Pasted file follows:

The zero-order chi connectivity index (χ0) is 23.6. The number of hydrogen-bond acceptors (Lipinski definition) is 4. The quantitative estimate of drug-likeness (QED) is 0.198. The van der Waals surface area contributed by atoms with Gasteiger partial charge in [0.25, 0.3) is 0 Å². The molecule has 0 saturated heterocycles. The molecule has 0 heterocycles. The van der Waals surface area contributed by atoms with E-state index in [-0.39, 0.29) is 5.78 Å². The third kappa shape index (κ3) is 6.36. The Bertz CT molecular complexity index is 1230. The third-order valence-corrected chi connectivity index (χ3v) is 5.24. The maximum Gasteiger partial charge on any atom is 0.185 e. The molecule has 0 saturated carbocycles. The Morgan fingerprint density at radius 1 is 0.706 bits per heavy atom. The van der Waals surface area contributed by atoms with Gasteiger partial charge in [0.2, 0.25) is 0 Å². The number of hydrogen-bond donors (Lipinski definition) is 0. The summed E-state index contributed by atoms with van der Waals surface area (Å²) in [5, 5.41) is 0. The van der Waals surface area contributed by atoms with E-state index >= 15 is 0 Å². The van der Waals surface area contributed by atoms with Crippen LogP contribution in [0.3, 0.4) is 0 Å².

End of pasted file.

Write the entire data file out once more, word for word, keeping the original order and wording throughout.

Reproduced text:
The zero-order chi connectivity index (χ0) is 23.6. The number of hydrogen-bond acceptors (Lipinski definition) is 4. The quantitative estimate of drug-likeness (QED) is 0.198. The van der Waals surface area contributed by atoms with Gasteiger partial charge in [0.25, 0.3) is 0 Å². The molecule has 0 saturated heterocycles. The molecule has 0 heterocycles. The van der Waals surface area contributed by atoms with E-state index in [-0.39, 0.29) is 5.78 Å². The third kappa shape index (κ3) is 6.36. The Bertz CT molecular complexity index is 1230. The third-order valence-corrected chi connectivity index (χ3v) is 5.24. The maximum Gasteiger partial charge on any atom is 0.185 e. The molecule has 0 saturated carbocycles. The Morgan fingerprint density at radius 1 is 0.706 bits per heavy atom. The van der Waals surface area contributed by atoms with Gasteiger partial charge in [0.2, 0.25) is 0 Å². The number of hydrogen-bond donors (Lipinski definition) is 0. The summed E-state index contributed by atoms with van der Waals surface area (Å²) in [5, 5.41) is 0. The van der Waals surface area contributed by atoms with E-state index >= 15 is 0 Å². The van der Waals surface area contributed by atoms with Crippen LogP contribution in [0.3, 0.4) is 0 Å².